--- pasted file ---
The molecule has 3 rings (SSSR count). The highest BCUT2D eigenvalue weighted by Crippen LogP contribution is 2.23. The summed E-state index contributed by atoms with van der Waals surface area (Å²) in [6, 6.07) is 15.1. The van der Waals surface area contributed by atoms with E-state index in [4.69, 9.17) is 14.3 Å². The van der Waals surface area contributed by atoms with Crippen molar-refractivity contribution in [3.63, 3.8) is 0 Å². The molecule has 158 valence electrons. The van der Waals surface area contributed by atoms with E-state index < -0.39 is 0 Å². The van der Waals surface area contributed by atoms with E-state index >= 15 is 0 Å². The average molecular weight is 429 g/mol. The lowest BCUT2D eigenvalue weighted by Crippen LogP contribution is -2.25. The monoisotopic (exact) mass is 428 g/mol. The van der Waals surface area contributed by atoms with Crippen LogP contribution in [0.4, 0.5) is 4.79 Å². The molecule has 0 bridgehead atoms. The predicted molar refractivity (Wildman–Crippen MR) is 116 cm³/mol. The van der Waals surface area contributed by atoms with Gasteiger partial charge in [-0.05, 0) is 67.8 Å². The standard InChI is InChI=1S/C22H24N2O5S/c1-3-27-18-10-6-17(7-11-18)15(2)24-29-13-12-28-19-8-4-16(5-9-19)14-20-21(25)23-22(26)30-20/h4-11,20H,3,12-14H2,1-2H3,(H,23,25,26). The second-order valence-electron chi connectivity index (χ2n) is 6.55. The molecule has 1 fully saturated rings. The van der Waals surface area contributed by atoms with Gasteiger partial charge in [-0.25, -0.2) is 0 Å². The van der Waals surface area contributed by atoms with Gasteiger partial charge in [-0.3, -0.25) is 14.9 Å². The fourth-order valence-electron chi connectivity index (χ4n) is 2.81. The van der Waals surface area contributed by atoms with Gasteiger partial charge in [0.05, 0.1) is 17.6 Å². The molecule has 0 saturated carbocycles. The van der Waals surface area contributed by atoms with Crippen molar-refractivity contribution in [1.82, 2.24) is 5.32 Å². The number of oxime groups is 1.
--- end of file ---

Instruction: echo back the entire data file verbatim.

The molecule has 3 rings (SSSR count). The highest BCUT2D eigenvalue weighted by Crippen LogP contribution is 2.23. The summed E-state index contributed by atoms with van der Waals surface area (Å²) in [6, 6.07) is 15.1. The van der Waals surface area contributed by atoms with E-state index in [4.69, 9.17) is 14.3 Å². The van der Waals surface area contributed by atoms with Crippen molar-refractivity contribution in [3.63, 3.8) is 0 Å². The molecule has 158 valence electrons. The van der Waals surface area contributed by atoms with E-state index < -0.39 is 0 Å². The van der Waals surface area contributed by atoms with E-state index >= 15 is 0 Å². The average molecular weight is 429 g/mol. The lowest BCUT2D eigenvalue weighted by Crippen LogP contribution is -2.25. The monoisotopic (exact) mass is 428 g/mol. The van der Waals surface area contributed by atoms with Crippen LogP contribution in [0.4, 0.5) is 4.79 Å². The molecule has 0 bridgehead atoms. The predicted molar refractivity (Wildman–Crippen MR) is 116 cm³/mol. The van der Waals surface area contributed by atoms with Gasteiger partial charge in [-0.05, 0) is 67.8 Å². The standard InChI is InChI=1S/C22H24N2O5S/c1-3-27-18-10-6-17(7-11-18)15(2)24-29-13-12-28-19-8-4-16(5-9-19)14-20-21(25)23-22(26)30-20/h4-11,20H,3,12-14H2,1-2H3,(H,23,25,26). The second-order valence-electron chi connectivity index (χ2n) is 6.55. The molecule has 1 fully saturated rings. The van der Waals surface area contributed by atoms with Gasteiger partial charge in [-0.25, -0.2) is 0 Å². The van der Waals surface area contributed by atoms with Gasteiger partial charge in [-0.3, -0.25) is 14.9 Å². The fourth-order valence-electron chi connectivity index (χ4n) is 2.81. The van der Waals surface area contributed by atoms with Gasteiger partial charge in [0.05, 0.1) is 17.6 Å². The molecule has 0 saturated carbocycles. The van der Waals surface area contributed by atoms with Crippen molar-refractivity contribution in [1.82, 2.24) is 5.32 Å². The number of oxime groups is 1.